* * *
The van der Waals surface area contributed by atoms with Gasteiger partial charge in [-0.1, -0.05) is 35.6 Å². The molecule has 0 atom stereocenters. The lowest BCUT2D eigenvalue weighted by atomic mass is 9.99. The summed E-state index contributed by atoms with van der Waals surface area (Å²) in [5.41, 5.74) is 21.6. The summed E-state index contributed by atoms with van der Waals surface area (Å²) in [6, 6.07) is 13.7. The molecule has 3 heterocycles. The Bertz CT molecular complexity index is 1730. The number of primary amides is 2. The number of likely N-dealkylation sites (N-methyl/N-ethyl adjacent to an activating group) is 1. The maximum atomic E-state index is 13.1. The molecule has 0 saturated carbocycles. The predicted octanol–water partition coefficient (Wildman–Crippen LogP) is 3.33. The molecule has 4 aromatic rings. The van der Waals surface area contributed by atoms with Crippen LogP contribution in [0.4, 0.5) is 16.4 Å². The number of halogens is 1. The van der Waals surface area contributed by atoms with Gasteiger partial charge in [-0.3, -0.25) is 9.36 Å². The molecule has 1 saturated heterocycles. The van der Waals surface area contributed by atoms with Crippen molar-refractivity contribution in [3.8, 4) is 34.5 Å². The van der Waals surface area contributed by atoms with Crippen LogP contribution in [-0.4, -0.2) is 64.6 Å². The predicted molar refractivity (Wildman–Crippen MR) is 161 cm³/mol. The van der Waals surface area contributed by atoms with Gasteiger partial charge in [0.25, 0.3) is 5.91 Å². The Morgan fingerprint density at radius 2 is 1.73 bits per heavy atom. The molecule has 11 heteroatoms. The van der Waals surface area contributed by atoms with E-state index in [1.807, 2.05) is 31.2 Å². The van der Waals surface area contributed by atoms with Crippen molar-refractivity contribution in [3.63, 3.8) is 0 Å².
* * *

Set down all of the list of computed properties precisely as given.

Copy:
The van der Waals surface area contributed by atoms with Gasteiger partial charge in [-0.1, -0.05) is 35.6 Å². The molecule has 0 atom stereocenters. The lowest BCUT2D eigenvalue weighted by atomic mass is 9.99. The summed E-state index contributed by atoms with van der Waals surface area (Å²) in [5.41, 5.74) is 21.6. The summed E-state index contributed by atoms with van der Waals surface area (Å²) in [6, 6.07) is 13.7. The molecule has 3 heterocycles. The Bertz CT molecular complexity index is 1730. The number of primary amides is 2. The number of likely N-dealkylation sites (N-methyl/N-ethyl adjacent to an activating group) is 1. The maximum atomic E-state index is 13.1. The molecule has 0 saturated carbocycles. The predicted octanol–water partition coefficient (Wildman–Crippen LogP) is 3.33. The molecule has 4 aromatic rings. The van der Waals surface area contributed by atoms with Crippen LogP contribution in [0.4, 0.5) is 16.4 Å². The number of halogens is 1. The van der Waals surface area contributed by atoms with Gasteiger partial charge in [-0.3, -0.25) is 9.36 Å². The molecule has 1 saturated heterocycles. The van der Waals surface area contributed by atoms with Crippen molar-refractivity contribution in [3.8, 4) is 34.5 Å². The van der Waals surface area contributed by atoms with Crippen LogP contribution in [-0.4, -0.2) is 64.6 Å². The predicted molar refractivity (Wildman–Crippen MR) is 161 cm³/mol. The van der Waals surface area contributed by atoms with Gasteiger partial charge in [0.25, 0.3) is 5.91 Å². The Morgan fingerprint density at radius 2 is 1.73 bits per heavy atom. The molecule has 11 heteroatoms. The van der Waals surface area contributed by atoms with E-state index in [1.807, 2.05) is 31.2 Å². The van der Waals surface area contributed by atoms with Crippen molar-refractivity contribution in [3.63, 3.8) is 0 Å².